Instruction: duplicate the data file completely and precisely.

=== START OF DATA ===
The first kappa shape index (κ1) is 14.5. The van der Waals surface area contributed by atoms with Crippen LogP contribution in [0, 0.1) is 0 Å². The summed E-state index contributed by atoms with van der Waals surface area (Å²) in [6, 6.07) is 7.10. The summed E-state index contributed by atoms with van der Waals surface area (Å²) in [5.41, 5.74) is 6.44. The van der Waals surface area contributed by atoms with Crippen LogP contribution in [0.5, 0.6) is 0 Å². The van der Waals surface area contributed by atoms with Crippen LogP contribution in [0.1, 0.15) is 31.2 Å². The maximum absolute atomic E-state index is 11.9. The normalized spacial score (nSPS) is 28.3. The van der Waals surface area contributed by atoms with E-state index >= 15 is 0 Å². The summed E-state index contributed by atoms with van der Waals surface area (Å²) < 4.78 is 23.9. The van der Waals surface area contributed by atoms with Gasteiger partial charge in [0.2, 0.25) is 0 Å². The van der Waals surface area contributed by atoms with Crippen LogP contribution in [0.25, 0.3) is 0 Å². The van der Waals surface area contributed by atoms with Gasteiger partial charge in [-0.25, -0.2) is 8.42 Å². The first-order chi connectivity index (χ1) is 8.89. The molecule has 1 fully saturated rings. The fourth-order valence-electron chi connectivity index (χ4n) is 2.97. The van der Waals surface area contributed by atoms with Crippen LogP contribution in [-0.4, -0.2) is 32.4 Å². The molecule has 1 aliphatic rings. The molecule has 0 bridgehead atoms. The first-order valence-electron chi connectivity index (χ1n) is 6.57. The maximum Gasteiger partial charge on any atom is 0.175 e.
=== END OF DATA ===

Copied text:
The first kappa shape index (κ1) is 14.5. The van der Waals surface area contributed by atoms with Crippen LogP contribution in [0, 0.1) is 0 Å². The summed E-state index contributed by atoms with van der Waals surface area (Å²) in [6, 6.07) is 7.10. The summed E-state index contributed by atoms with van der Waals surface area (Å²) in [5.41, 5.74) is 6.44. The van der Waals surface area contributed by atoms with Crippen LogP contribution in [0.5, 0.6) is 0 Å². The van der Waals surface area contributed by atoms with Crippen LogP contribution in [0.1, 0.15) is 31.2 Å². The maximum absolute atomic E-state index is 11.9. The normalized spacial score (nSPS) is 28.3. The van der Waals surface area contributed by atoms with E-state index >= 15 is 0 Å². The summed E-state index contributed by atoms with van der Waals surface area (Å²) < 4.78 is 23.9. The van der Waals surface area contributed by atoms with Gasteiger partial charge in [0.2, 0.25) is 0 Å². The van der Waals surface area contributed by atoms with Crippen LogP contribution in [0.25, 0.3) is 0 Å². The van der Waals surface area contributed by atoms with Gasteiger partial charge in [-0.25, -0.2) is 8.42 Å². The first-order chi connectivity index (χ1) is 8.89. The molecule has 1 fully saturated rings. The fourth-order valence-electron chi connectivity index (χ4n) is 2.97. The van der Waals surface area contributed by atoms with Crippen LogP contribution in [-0.4, -0.2) is 32.4 Å². The molecule has 1 aliphatic rings. The molecule has 0 bridgehead atoms. The first-order valence-electron chi connectivity index (χ1n) is 6.57. The maximum Gasteiger partial charge on any atom is 0.175 e.